22 December, 2015
Aruna Sairam began her concert for Narada Gana Sabha at its main hall, to a near-full house with a rare varnam in Thodi by Annaswami Sastri, Karuna Katakshi. Closely on its heels came the Thiruppavai, “Mayanai Mannu Vadamadurai Maindhanai “(Sri Ragam) meant for the day (5).
That she remains at the crest of popularity could be seen by the way she chose her songs and the manner of rendering them. These were bound to have an unfailing appeal on the audience. She took up Mohanam for alapana which was punctuated with those time-cannot-wear-out phrases that were mixed with her own elements of originality. The song was Muthuswamy Dikshithar’s Gopika Manoharam which had an artistic grouping of swaras at Gopalam Kowsthubhamani. Special mention needs to be made here of the pattern of accompanying style adopted by the laya vidwans, J Vaidhyanathan on the mridangam and S V Ramani on the Ghatam. They were fully able to comprehend the level and pace of the songs as they were being rendered and played with the commitment that was expected of them. While playing for the swaras they were able to anticipate without error the trend of the korvais, both long and short, and rose to the occasion with brilliant solkattus that were even with that of the main artiste.
After giving a staid interpretation to Evvare, one of the rare gems of Thyagaraja in Kangeyabhooshani, Aruna picked up a virutham that was full of praise of the Temple as a concept and then launched Ranga Puravihara, the evergreen song in Brindavana Saranga. The thunderous applause that greeted the commencement of this song and the given sequence was indicative of the way in which Aruna had assessed the temperament of the audience. Raka Sasivadhana in Takka came as a filler. As if to prove her capability further, she gave an involved alapana of Bhairavi as a preface to Upacharamulanu, a krithi of Thyagaraja. It again had those raga moorchanas that were representative of Bhairavi. With an unusually short neraval she preferred to get into kalapanaswara segment fixing KapataNataka as the point of occurrence. Listeners had the luxury of listening to three alapanas in her concert. Between Mohanam and Bhairavi there was an alapana of Panthuvarali for the song Sarasaksha of Swathi Thirunal. These three ragas had different orientations. Rasikas could not have asked for more.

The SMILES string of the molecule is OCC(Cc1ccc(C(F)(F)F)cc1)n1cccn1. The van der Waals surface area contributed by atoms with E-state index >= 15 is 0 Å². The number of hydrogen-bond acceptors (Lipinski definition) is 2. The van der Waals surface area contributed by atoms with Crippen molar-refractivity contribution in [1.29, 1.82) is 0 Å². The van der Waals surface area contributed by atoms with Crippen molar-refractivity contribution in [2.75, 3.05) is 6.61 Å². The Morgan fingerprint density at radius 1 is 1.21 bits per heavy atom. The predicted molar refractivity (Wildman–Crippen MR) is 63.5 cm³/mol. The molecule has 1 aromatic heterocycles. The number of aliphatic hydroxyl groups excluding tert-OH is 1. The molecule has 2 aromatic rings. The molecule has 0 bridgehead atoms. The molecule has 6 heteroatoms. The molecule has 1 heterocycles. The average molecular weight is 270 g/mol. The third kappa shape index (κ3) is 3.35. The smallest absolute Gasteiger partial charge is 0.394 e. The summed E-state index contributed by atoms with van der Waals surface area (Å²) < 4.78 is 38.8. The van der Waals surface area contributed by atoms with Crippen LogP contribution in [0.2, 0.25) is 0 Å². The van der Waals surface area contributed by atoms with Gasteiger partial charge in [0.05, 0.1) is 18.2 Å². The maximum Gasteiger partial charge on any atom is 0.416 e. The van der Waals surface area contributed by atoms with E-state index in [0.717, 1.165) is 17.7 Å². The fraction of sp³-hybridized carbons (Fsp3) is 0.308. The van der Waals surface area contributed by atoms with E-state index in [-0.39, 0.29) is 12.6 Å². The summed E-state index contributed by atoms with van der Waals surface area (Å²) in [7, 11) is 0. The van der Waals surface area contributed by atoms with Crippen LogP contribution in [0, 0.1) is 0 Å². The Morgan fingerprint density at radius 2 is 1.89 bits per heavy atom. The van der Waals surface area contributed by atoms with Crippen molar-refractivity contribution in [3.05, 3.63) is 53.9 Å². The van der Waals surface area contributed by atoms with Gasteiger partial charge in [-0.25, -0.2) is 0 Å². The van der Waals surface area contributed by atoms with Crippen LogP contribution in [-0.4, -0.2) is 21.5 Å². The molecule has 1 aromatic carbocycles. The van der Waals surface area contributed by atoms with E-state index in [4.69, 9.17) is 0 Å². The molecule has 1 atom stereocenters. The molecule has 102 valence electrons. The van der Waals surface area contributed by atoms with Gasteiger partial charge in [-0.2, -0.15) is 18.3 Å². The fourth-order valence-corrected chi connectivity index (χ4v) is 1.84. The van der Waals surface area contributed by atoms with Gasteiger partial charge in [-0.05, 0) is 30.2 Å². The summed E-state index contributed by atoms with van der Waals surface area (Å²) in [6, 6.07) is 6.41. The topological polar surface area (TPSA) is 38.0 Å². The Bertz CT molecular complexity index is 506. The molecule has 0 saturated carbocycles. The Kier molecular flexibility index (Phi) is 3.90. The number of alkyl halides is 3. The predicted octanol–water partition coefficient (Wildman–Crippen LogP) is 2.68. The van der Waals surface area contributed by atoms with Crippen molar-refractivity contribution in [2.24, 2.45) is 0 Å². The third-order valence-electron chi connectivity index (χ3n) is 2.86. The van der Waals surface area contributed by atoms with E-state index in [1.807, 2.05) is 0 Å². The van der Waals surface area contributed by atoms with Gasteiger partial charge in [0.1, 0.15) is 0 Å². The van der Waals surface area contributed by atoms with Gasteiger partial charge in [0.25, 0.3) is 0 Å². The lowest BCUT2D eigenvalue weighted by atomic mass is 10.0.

Rajiv, a much sought after violinist these days, was clear about his perspective. During raga alapanas of Mohanam, Panthuvarali and Bhairavi, that afforded him a chance to showcase his talent, he adhered to the methods and style of the main artiste. During swara exercises he answered with alacrity for the short phrases and was able to dwell for the right duration for the longer ones that lent meaning to the combinations that were worked out.